performance regression from fix for lp:1433432

Bug #1631309 reported by Axel Schwenke on 2016-10-07
This bug affects 2 people
Affects Status Importance Assigned to Milestone
Percona Server moved to
Status tracked in 5.7
Fix Released
Nickolay Ihalainen
Fix Released
Nickolay Ihalainen

Bug Description

The fix for lp:1433432 in Percona Server 5.6 introduces a severe performance regression. Sysbench OLTP read-only throughput drops by 50% (single thread) up to 95% (40 threads on a 16-core machine).

In order to see that, the active set of the database must be slightly bigger than the buffer pool and the workload must access rows in a rather random fashion.

Here are some numbers. Command line:
sysbench-0.4.12 --test=oltp --oltp-read-only --oltp-range-size=1000 --oltp-dist-type=uniform --oltp-table-size=1000000 --mysql-socket=/tmp/mysqld.sock.sysbench --mysql-user=root --num-threads=40 --max-time=30 run

5.6.27: 660 tps
5.6.28: 36 tps

This doesn't change when using multiple tables. Performance comes back to normal when the buffer pool is increased. I think this performance regression is too big and too likely to being hit by a real-world user to be ignored. It is quite common that the active set of a database does not fit into the buffer pool.

Suggestion: roll back commit 6532572a783ea5a025561eda9b1a9350c73405a6

What is the buffer pool size in your experiment?

tags: added: regression xtradb
Axel Schwenke (ahel) wrote :

Everything is on defaults (the my.cnf is effectively empty). So the buffer pool is 128M.

Have your tests been performed with XtraDB in MariaDB or in Percona Server? (I wonder if there could be a difference in defaults). Could you please check innodb_buffer_pool_instances, innodb_lru_scan_depth values? (or just paste SELECT * FROM INFORMATION_SCHEMA.GLOBAL_VARIABLES)

Axel Schwenke (ahel) wrote :

This has indeed been found in MariaDB first. But I verified the regression in Percona Server (in order to make sure this came from XtraDB upstream). As a matter of fact the regression is heavier in Percona Server (95%) as in MariaDB (90%). This might indeed be caused by different defaults, however not innodb_lru_scan_depth. It's set to 1024 in both MariaDB and Percona Server.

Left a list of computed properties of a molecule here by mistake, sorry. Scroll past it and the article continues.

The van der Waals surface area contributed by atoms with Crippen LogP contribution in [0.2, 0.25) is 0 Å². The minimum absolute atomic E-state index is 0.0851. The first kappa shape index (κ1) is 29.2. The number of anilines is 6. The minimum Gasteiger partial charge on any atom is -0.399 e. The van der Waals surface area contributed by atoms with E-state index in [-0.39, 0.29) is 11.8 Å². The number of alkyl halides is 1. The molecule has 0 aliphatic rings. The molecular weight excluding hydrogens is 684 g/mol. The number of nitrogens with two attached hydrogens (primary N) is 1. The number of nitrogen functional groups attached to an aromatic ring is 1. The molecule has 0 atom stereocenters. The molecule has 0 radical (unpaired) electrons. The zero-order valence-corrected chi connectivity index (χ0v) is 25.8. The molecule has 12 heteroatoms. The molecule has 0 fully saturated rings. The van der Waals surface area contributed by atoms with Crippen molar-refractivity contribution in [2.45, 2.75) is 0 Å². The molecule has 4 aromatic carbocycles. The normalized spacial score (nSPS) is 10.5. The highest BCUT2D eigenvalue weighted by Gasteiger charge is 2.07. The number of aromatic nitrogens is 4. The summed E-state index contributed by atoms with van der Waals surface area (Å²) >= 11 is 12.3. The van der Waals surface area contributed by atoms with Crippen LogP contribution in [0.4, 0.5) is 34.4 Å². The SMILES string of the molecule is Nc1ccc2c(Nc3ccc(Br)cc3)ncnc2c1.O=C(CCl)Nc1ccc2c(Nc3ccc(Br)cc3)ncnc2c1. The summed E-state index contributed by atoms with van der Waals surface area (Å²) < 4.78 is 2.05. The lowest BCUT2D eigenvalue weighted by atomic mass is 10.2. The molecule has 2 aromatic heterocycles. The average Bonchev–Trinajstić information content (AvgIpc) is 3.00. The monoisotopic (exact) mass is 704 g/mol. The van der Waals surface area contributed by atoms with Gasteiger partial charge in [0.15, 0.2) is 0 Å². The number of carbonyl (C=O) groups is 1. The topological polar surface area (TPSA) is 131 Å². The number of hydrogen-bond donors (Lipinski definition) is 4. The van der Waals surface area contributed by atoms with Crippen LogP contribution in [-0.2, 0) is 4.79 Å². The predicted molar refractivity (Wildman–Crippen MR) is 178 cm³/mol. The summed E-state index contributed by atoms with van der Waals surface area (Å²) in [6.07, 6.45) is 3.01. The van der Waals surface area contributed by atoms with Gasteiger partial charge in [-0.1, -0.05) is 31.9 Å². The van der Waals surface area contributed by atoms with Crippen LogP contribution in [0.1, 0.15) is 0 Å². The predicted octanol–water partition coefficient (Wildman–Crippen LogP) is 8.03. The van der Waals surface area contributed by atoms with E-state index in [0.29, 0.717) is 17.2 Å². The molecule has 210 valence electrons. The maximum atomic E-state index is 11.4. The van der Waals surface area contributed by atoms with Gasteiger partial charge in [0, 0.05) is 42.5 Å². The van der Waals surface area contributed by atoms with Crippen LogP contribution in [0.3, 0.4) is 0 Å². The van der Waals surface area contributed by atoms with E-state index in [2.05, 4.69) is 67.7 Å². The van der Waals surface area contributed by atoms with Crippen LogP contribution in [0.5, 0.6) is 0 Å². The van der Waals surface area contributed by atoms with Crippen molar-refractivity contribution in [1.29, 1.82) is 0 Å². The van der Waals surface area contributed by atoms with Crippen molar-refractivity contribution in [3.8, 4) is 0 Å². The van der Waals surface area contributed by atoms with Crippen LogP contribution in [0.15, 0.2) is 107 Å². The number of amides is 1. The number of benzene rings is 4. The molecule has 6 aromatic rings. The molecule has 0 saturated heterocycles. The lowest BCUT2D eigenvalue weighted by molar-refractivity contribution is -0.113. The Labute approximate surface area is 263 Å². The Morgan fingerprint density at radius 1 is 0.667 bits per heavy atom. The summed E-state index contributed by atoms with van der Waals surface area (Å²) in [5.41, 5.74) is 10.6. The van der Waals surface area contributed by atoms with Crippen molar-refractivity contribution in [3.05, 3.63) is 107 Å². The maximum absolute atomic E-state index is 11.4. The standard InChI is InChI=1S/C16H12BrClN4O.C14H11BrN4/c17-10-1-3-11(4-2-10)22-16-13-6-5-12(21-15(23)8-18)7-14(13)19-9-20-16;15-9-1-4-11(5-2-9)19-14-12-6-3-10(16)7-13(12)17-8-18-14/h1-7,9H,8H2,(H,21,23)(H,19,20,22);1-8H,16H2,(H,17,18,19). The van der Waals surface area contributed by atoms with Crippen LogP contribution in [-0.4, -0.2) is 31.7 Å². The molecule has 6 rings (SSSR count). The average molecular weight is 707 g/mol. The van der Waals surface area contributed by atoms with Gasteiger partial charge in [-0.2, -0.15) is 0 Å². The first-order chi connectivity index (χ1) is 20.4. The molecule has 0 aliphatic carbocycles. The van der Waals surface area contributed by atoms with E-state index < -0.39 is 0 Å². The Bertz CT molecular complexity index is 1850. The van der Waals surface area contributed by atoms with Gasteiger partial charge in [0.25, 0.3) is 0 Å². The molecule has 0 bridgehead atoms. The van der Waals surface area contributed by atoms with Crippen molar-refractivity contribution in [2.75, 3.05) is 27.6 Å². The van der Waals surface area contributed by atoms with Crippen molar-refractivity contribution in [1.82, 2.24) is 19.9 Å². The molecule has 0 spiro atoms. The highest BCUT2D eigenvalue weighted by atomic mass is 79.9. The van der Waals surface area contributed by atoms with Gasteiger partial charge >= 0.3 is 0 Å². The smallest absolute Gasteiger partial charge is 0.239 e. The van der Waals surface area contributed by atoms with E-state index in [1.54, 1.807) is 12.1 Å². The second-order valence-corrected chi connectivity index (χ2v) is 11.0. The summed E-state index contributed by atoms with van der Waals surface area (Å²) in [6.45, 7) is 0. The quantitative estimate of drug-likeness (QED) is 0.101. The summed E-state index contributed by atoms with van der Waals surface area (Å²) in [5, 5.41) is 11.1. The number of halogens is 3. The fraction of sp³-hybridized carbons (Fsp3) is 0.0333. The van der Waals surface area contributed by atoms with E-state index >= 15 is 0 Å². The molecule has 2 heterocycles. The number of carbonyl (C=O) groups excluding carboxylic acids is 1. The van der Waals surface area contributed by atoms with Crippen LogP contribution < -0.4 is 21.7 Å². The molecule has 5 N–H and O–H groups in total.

The numbers I quoted above are for Percona Server, built from source tarballs and with nothing in my.cnf except socket and datadir location.

Rolling back the said commit restores performance in both cases.

Axel Schwenke (ahel) wrote :

PS: innodb_buffer_pool_instances. Defaults to 8 in MariaDB and PS. Different number of instances doesn't change the regression. Numbers are the same for 1, 2, 4 or 8 partitions. I tested that specifically as I expected this to be a mutex contention issue.

tags: added: performance
Nickolay Ihalainen (ihanick) wrote :

I'm able to reproduce this issue with both 5.6 and 5.7:
single SATA HDD, 8 core amd cpu.
Settings are default for mysql-test-run except for:
--innodb_log_file_size=50331648 --innodb-buffer-pool-size=134217728
Similar results could be obtained with 8MB buffer pool.
I've used 8 sysbench threads (results with 40 are similar).

Version - Transactions per second
5.5-unmodified: 212

5.6-unmodified: 4
5.6-rollback : 68
5.6-us-sleep : 140

5.7-unmodified: 46
5.7-rollback : 69
5.7-us-sleep : 239

As you can see just a rollback will not fix the issue completely.
Original page cleaner thread operates with millisecond sleep time and can increase/decrease delay between LRU cleanup with 50ms step. For modern disks it's unusual delay (even sata hdd could have 8ms write latency).
Thus it looks reasonable to operate with microsecond sleep time (especially for ssd) and 50-100 microsecond increments/decrements.